Whorled White Web
(image credit: David Reeves)
(image credit: Chris Bainbridge)
Once the radials are finished the spider will make the center of the web stronger with six or so circular threads. Then a spiral is made (non stick!) so the spider can move around while it is building the web. Starting from the outside and working towards the middle, the spider then creates the sticky spiral threads that will catch its dinner. Ergonomics again – the length of the spider, from the very tip of its back legs to its spinnerets is in proportion to the space between each spiral. As the sticky spirals are produced the spider removes the original non stick one as it is no longer needed.
(image credit: Giles Breton)
Sometimes, many spiders will build webs together. The above is a beautiful picture but gives no real impression of the real size to which group webs can grow. Try the one below!
(image credit: Donna Garde, Texas Parks & Wildlife)
This giant communal spider web was photographed in Texas and measured over one hundred and eight meters in length (more info). Entomologists think that it may be the results of socialization, with spiders deliberately building webs in unison that merge in to one giant net (for elephants possibly?). However, scientists have no real idea whether the spiders are working in a “Borg” like way or it is simply accidental.
(image credit: Robert S. Donovan)
Once the web is complete the spider bites off the three spirals at the center. Then it sits and it waits! Hopefully, before long, something plump and juicy will get stuck.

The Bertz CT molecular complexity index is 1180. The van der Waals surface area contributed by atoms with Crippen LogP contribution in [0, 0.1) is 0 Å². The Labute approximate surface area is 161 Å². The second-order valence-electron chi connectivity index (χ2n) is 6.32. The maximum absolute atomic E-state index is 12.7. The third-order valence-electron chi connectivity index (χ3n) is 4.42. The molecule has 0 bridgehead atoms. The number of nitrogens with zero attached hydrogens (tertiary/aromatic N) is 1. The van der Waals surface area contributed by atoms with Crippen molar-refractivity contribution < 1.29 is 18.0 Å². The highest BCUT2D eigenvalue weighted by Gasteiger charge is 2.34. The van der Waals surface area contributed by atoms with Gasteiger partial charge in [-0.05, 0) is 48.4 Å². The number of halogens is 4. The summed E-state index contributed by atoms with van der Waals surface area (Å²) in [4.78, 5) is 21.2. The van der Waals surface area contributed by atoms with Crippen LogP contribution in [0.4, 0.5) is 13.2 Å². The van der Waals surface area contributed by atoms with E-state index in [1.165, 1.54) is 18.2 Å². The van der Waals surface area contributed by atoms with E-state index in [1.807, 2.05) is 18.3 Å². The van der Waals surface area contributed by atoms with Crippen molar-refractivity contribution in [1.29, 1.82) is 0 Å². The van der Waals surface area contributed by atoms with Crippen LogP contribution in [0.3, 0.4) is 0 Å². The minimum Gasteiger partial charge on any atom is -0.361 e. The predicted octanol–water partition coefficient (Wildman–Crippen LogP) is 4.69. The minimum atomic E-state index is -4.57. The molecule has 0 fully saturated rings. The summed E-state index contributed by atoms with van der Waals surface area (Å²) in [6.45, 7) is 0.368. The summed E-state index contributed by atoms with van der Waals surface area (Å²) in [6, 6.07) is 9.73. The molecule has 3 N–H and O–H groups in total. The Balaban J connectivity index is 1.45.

The web is an incredibly efficient way of gathering food. The spider doesn’t have to go chasing after its prey – it simply waits. However, everything has its downside. The web is high in protein and as such its production takes a lot of energy. What a lot of spiders do is at the end of a day, when the web has lost a lot of its stickiness, they will eat it!
In this way the spider recycles its own web and regains some of the energy it used to make the web in the first place.
(image credit: Peter Olin)
Spider silk has a greater tensile strength than a chunk of steel weighing the same amount. As scientists look more towards nature for their inspiration, more potential applications in industry are developed - from parts of artificial prosthetics, to bullet proof vests. On the downside, some scientists are already genetically modifying other animals to produce the proteins that make the web.
How far we are away from a Frankenstein scenario is anyone’s guess.
A Fairy’s Necklace
(image credit: Edith)
(image credit: Tollen)
One question comes to mind: why don’t spiders stick to their own webs? Well, it is true they do not usually get glued in their own cobweb...
However, they have to be careful! The spider has to choose where it will wait for its prey and that is always spun with the non sticky stuff. However, when they leave their monitoring position they do have to be careful to only climb along the non sticky threads! Otherwise they will become a meal for any passing creature, hoisted on their own petard!
(image credit: James Baker)
It should be pointed out here that some species of spider do not use webs at all, instead relying on more traditional methods of hunting, such as 'pouncing' or even openly chasing down their prey. However, without the spider web we would lose one of the more beautiful sights that Mother Nature has to offer...
... among other wonders in its marvelous glamour & jewelry shop:
(image credit: Scott Stevens)
Spiders! Close Up Photos
Fungus, Lichen and Moss